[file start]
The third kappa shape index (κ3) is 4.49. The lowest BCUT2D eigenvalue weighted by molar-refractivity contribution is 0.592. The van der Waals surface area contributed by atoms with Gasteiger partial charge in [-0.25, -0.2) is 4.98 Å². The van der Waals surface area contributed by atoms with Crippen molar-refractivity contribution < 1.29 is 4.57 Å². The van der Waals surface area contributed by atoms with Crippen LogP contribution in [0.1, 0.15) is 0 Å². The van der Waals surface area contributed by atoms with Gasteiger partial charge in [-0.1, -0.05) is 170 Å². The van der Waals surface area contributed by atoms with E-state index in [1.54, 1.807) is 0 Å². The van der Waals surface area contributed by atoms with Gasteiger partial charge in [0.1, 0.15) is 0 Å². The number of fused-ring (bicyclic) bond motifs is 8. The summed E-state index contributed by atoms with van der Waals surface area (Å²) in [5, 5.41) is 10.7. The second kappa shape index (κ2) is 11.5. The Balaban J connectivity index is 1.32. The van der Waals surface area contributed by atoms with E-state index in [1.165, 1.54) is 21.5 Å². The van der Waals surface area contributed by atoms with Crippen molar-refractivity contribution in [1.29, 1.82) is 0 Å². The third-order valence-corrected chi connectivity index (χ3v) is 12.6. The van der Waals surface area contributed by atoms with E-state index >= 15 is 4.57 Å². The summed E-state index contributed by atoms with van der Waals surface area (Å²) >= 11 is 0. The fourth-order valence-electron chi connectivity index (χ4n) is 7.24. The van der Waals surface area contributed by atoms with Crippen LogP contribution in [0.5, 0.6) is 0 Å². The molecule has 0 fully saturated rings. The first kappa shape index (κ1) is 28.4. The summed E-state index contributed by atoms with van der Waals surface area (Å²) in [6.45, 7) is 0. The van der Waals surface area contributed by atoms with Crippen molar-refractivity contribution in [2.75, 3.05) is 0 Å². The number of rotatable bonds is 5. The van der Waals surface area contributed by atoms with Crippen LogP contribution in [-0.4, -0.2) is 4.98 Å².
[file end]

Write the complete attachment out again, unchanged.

The third kappa shape index (κ3) is 4.49. The lowest BCUT2D eigenvalue weighted by molar-refractivity contribution is 0.592. The van der Waals surface area contributed by atoms with Gasteiger partial charge in [-0.25, -0.2) is 4.98 Å². The van der Waals surface area contributed by atoms with Crippen molar-refractivity contribution < 1.29 is 4.57 Å². The van der Waals surface area contributed by atoms with Crippen LogP contribution in [0.1, 0.15) is 0 Å². The van der Waals surface area contributed by atoms with Gasteiger partial charge in [-0.1, -0.05) is 170 Å². The van der Waals surface area contributed by atoms with E-state index in [1.54, 1.807) is 0 Å². The van der Waals surface area contributed by atoms with Gasteiger partial charge in [0.1, 0.15) is 0 Å². The number of fused-ring (bicyclic) bond motifs is 8. The summed E-state index contributed by atoms with van der Waals surface area (Å²) in [5, 5.41) is 10.7. The second kappa shape index (κ2) is 11.5. The Balaban J connectivity index is 1.32. The van der Waals surface area contributed by atoms with E-state index in [1.165, 1.54) is 21.5 Å². The van der Waals surface area contributed by atoms with Crippen molar-refractivity contribution in [1.29, 1.82) is 0 Å². The third-order valence-corrected chi connectivity index (χ3v) is 12.6. The van der Waals surface area contributed by atoms with E-state index >= 15 is 4.57 Å². The summed E-state index contributed by atoms with van der Waals surface area (Å²) >= 11 is 0. The fourth-order valence-electron chi connectivity index (χ4n) is 7.24. The van der Waals surface area contributed by atoms with Crippen LogP contribution in [0.5, 0.6) is 0 Å². The molecule has 0 fully saturated rings. The first kappa shape index (κ1) is 28.4. The summed E-state index contributed by atoms with van der Waals surface area (Å²) in [6.45, 7) is 0. The van der Waals surface area contributed by atoms with Crippen molar-refractivity contribution in [2.75, 3.05) is 0 Å². The number of rotatable bonds is 5. The van der Waals surface area contributed by atoms with Crippen LogP contribution in [-0.4, -0.2) is 4.98 Å².